Getting a home loan is getting more and more difficult these days, to say the least. Even the wealthy aren’t sure about getting one. Blame the maximum rate a bank can lend at (the erosion rate) which is often exceeded. To lower the overall rate (credit rate + application fee, collateral, etc.), borrowers have some freedom. Extending the term of the loan or increasing your contribution is one of the most classic examples, but it is not always a guarantee of success. There is still negotiation as to the application fee which is taken into account when calculating the wear rate and thus weighs in the overall credit rate. In this area, borrowers can hope for a cause. But that was before!
To improve their profitability, more and more banks are increasing the application fee or less and less inclined to agree to negotiate it. Banque Populaire Ile-de-France has raised it from 500 to 750 euros, while the minimum LCL fee has been increased by 50 euros, to 750 euros and can rise to 1% of the amount borrowed, according to the rates currently in force. . , available online. At the Societe Generale you can pay up to 1,000 euros. If you choose BNP Paribas, the bill can be quite high: 1.1% of the amount borrowed, with a minimum of 500 euros. For a loan of 200,000 euros, that equates to more than 2,000 euros! “To hopefully negotiate these costs, you often have to compromise such as choosing home insurance from the bank you’re applying for for your mortgage.‘,” confirms Sandrine Allnier, of Vousfinancer, a mortgage broker.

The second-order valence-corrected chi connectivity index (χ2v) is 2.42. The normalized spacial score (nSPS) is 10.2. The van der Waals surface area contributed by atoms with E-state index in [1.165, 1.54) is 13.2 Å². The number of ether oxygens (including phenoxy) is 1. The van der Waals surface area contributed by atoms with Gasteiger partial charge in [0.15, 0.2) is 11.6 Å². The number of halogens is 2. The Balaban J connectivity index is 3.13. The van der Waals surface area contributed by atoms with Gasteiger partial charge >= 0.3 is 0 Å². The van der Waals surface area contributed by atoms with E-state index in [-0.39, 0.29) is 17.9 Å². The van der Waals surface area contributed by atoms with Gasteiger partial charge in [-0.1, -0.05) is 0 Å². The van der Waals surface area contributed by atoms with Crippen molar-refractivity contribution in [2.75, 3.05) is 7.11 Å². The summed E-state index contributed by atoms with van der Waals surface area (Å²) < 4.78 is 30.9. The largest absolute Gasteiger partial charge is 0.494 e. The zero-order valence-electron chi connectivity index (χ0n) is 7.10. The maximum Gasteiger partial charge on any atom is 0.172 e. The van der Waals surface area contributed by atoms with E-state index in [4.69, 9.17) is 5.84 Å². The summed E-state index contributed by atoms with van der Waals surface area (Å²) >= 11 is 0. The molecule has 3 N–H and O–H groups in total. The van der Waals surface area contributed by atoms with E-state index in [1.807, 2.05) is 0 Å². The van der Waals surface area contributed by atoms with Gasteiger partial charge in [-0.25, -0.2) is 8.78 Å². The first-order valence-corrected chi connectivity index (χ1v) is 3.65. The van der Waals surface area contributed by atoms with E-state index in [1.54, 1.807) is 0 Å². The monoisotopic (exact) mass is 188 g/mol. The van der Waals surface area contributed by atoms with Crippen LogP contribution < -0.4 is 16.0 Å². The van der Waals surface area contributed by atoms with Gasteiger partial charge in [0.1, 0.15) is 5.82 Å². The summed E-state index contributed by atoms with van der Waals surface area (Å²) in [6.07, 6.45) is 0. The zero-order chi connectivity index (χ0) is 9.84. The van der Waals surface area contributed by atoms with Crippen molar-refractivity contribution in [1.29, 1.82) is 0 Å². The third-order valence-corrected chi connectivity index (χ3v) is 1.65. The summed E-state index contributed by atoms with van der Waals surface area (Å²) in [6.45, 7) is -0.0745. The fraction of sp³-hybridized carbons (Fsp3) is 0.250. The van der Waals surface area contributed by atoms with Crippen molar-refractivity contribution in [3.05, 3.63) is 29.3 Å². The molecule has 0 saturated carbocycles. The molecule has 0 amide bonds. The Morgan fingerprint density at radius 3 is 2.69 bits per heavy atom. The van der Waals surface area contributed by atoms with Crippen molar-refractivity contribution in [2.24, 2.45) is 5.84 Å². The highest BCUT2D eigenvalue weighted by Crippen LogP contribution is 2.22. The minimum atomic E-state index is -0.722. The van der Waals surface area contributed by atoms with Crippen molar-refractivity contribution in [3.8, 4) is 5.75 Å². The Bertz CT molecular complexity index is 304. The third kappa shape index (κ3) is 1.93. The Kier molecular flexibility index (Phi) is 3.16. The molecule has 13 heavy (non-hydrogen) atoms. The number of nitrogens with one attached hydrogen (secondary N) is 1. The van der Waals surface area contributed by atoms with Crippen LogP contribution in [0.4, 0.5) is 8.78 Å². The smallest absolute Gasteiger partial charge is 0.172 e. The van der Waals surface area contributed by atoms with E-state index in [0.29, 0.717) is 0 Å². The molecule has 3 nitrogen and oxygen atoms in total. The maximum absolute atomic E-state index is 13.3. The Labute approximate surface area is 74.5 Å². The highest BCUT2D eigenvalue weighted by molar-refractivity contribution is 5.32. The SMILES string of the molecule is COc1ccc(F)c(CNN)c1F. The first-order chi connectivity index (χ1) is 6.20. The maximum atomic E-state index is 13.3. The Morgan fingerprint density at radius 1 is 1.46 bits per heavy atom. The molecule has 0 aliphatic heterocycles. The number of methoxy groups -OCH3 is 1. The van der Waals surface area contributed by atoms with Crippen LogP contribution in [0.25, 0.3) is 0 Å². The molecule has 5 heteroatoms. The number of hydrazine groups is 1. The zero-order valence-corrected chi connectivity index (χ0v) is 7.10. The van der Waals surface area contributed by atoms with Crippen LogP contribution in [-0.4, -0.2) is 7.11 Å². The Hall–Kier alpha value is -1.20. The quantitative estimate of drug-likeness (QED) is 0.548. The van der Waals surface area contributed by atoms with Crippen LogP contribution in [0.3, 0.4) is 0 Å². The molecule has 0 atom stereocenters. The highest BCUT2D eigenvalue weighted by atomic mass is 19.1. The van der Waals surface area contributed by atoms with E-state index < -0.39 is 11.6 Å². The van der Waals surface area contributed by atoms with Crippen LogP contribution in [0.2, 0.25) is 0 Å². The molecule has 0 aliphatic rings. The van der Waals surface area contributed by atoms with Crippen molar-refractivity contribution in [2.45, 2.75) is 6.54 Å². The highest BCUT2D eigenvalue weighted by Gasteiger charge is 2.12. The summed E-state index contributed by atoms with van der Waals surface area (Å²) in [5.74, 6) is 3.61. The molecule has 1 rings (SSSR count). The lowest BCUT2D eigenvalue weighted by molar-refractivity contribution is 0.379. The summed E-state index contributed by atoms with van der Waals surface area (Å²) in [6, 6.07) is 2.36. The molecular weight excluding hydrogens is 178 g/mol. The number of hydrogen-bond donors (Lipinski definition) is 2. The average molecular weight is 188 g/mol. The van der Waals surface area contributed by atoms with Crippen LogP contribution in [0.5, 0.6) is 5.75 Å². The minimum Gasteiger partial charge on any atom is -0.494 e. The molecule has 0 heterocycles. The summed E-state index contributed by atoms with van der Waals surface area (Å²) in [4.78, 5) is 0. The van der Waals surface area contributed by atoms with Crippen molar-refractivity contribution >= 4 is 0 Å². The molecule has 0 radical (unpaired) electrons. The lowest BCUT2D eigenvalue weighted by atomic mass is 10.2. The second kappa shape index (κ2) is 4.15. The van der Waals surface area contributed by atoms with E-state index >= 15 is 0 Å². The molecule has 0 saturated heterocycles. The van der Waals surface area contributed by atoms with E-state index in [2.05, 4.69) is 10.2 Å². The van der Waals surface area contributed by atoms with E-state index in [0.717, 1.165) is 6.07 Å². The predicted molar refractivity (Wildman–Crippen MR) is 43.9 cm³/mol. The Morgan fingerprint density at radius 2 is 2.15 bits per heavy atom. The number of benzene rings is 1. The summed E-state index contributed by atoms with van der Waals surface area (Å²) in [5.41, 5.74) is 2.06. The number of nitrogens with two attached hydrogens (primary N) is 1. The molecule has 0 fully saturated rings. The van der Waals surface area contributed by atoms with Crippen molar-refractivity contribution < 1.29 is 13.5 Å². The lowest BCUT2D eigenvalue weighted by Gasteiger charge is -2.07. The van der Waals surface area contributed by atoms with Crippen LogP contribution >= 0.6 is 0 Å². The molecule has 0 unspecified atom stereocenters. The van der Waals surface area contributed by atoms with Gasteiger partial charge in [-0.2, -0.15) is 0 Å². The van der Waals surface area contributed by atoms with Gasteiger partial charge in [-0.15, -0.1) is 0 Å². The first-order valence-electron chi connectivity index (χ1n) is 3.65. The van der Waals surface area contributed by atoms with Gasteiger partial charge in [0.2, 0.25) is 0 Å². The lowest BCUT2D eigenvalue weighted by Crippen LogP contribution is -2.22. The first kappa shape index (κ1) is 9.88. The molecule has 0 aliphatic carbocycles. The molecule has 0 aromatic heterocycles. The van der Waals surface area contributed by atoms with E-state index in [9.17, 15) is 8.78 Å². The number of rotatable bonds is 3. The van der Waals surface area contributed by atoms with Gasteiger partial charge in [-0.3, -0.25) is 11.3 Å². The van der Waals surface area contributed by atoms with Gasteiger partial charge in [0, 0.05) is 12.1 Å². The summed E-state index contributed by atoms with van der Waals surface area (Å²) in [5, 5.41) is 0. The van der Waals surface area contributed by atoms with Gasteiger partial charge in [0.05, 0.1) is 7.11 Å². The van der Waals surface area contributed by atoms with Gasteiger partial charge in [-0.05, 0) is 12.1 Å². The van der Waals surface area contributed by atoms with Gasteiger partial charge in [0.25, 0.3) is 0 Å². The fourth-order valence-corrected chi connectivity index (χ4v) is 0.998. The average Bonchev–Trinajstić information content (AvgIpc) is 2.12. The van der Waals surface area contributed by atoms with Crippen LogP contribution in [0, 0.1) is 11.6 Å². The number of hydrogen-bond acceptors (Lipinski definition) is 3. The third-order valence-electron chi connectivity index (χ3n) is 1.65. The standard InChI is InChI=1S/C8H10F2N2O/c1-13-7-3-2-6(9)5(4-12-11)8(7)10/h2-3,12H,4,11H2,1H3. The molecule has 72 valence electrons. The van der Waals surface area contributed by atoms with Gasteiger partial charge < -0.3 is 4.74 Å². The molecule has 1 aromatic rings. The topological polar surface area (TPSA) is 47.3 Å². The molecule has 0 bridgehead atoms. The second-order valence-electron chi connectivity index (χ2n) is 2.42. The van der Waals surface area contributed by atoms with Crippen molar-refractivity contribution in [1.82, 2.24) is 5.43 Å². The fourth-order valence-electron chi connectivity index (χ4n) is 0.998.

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In short, it is a double risk for households who can therefore no longer rely much on lower application fees and suffer, at the same time, from a sudden rise in credit rates. But perhaps the situation could change. The French debt rate (OAT) falls back to 10 years, which banks check to determine the credit rate. In less than a month and a half, it went from 2.35% to 1.45%. Any hope of a drop in rates already exceeding 2% in 25 years? “I don’t believe in that. Banks will instead use this drop in OAT to rebuild their marginsSandrine Alonier analyzes. There might be some dips in September for banks that have fallen behind on their targets, but I don’t really believe in them.»